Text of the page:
Message Preached at Poole Christian Fellowship on Sunday 6 April 2014
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Reference: 1 Peter 5 v 12-19
Peter is now concluding his letter to the early church. He has spoken to them who they are in Christ, the nature of their salvation, the need for them to grow in their faith, the need for holy living to be steadfast in the face of suffering. And now he brings his epistle to an ending:
With the help of Silas whom I regard as a faithful brother, I have written to you briefly, encouraging you and testifying that this is the true grace of God. Stand fast in it. She who is in Babylon, chosen together with you, sends you her greetings, and so does my son Mark. Greet one another with a kiss of love. Peace to all of you who are in Christ.
Have you ever had the experience of spending time looking for something, only to discover that you had it all along?
Peter concludes his letter by reminding his readers of two things that they have – grace and peace. These are both things that they already possess by virtue of their conversion to follow Jesus.
Grace is defined as the undeserved, unwarranted favour of God. Peter here associates the whole of the Christian life with grace. He is saying that the whole letter has been about the fact that they are the unworthy and grateful recipients of the favour of God, and that the life they live comes out of that grace, rather than being the cause of it. Peter is saying – you are saved because of the undeserved favour of God – now live in it! That grace will enable you to live the life you should live, it will enable you to resist the works of the enemy and to be firm in the middle of suffering. That grace will mean that you have an inheritance in eternity that cannot perish spoil or fade. It will enable you to be the missional people you were called to be. Stand firm in it. Don’t let anyone rob you of it. Don’t let anyone tell you that you have to earn it. Live in the good of it.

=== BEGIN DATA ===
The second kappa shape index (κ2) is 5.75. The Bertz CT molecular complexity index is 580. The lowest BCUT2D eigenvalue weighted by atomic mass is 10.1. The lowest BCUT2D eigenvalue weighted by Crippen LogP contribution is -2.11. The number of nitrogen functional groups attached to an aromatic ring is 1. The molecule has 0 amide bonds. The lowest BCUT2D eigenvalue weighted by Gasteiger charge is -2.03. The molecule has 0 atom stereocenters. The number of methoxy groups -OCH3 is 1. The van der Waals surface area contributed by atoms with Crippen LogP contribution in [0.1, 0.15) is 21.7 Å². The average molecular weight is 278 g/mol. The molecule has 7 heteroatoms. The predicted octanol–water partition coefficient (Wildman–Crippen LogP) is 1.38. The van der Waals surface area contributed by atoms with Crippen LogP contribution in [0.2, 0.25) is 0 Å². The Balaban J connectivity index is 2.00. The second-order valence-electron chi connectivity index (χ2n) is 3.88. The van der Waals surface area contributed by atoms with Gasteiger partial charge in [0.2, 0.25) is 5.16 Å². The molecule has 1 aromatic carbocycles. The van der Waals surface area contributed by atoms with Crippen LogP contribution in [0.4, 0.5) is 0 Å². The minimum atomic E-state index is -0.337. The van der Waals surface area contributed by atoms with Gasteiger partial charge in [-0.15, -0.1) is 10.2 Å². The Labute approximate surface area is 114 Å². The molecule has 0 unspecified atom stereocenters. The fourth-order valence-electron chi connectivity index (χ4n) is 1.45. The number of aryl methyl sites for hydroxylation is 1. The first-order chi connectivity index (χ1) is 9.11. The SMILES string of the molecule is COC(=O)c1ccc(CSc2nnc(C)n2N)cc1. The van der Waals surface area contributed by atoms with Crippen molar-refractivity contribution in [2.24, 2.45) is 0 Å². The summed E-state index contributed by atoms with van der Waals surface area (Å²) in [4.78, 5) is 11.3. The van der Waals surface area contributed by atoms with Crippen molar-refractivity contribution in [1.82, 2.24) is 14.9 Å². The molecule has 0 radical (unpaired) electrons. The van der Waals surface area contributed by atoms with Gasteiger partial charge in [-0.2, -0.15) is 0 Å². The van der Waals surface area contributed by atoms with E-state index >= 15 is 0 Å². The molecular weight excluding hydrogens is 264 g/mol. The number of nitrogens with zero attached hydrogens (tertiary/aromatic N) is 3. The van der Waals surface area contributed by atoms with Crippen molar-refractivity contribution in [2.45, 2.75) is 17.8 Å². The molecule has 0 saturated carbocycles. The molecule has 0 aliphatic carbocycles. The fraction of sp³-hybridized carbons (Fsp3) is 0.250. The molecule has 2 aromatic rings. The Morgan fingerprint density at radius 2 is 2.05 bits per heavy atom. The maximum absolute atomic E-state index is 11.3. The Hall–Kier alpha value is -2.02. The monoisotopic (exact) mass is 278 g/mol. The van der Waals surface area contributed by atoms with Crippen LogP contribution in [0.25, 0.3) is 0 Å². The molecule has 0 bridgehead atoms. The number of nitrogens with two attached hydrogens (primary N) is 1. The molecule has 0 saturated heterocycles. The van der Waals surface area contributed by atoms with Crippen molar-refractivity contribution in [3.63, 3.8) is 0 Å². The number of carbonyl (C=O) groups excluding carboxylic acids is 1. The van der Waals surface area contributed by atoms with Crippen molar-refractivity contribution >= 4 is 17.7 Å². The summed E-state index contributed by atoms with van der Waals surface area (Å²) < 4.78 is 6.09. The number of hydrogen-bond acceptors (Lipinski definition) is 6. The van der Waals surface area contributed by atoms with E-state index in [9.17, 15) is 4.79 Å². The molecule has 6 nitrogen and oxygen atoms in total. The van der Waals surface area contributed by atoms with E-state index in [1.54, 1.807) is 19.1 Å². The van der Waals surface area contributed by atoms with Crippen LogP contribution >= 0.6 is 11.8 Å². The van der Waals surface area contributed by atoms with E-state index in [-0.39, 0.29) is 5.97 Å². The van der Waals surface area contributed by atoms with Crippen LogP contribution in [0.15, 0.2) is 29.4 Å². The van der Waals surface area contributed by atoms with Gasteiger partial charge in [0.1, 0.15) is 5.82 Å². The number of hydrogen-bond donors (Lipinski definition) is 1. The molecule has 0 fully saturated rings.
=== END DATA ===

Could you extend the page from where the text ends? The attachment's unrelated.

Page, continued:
The twin sister of grace is peace. Again, peace is something that is ours, the birthright of every Christian. We can think of peace in three ways:
- Peace with God. The God of justice, wrath and judgement, who judged the world of Noah and will judge the whole world in his wrath at the end of time – you are at peace with him. You can only understand that when you understand the wrath of God.
- Peace with each other. We have been brought into a new relationship with each other because of what Jesus has done. Because we are at peace with God we are at peace with others. We may disagree, we may quarrel, but there is a deep unity amongst us which we must not allow the enemy to rob us of.
- Peace within us. The peace of God is promised as a birthright to all Christians, so that there is a freedom from conflict, a freedom from turmoil. As we are in God’s word, as we bring our concerns to him in prayer, so his peace floods our soul. Don’t let the enemy rob you of it.
As we conclude this series, we need to note one further thing. Grace and peace are given to us in the context of community. We are not simply individual recipients of grace and peace – we have grace and peace as a part of God’s community.
A few concluding thoughts about Grace and Peace in community:
- The Community is made up of deeply flawed people. Peter himself let the Lord down repeatedly, Mark had a track record of leaving Paul in the lurch and going back to Jerusalem. We all know that we are surrounded by flawed people. Such is the nature of our community.
- The Community is local, national and universal. Peter sends greetings from the church at Babylon (probably referring to Rome)
- Greet one another with a kiss of love
Although this clearly has cultural overtones, surely Peter is saying that as brothers and sisters, as those with a shared call, salvation and inheritance, as those in a common warfare, we live our lives in community, and we greet each other with warmth and friendship. We are the recipients of a common calling that will end in heaven. We are a part of a dynamic missional community lived out with grace and peace. Let’s live in it.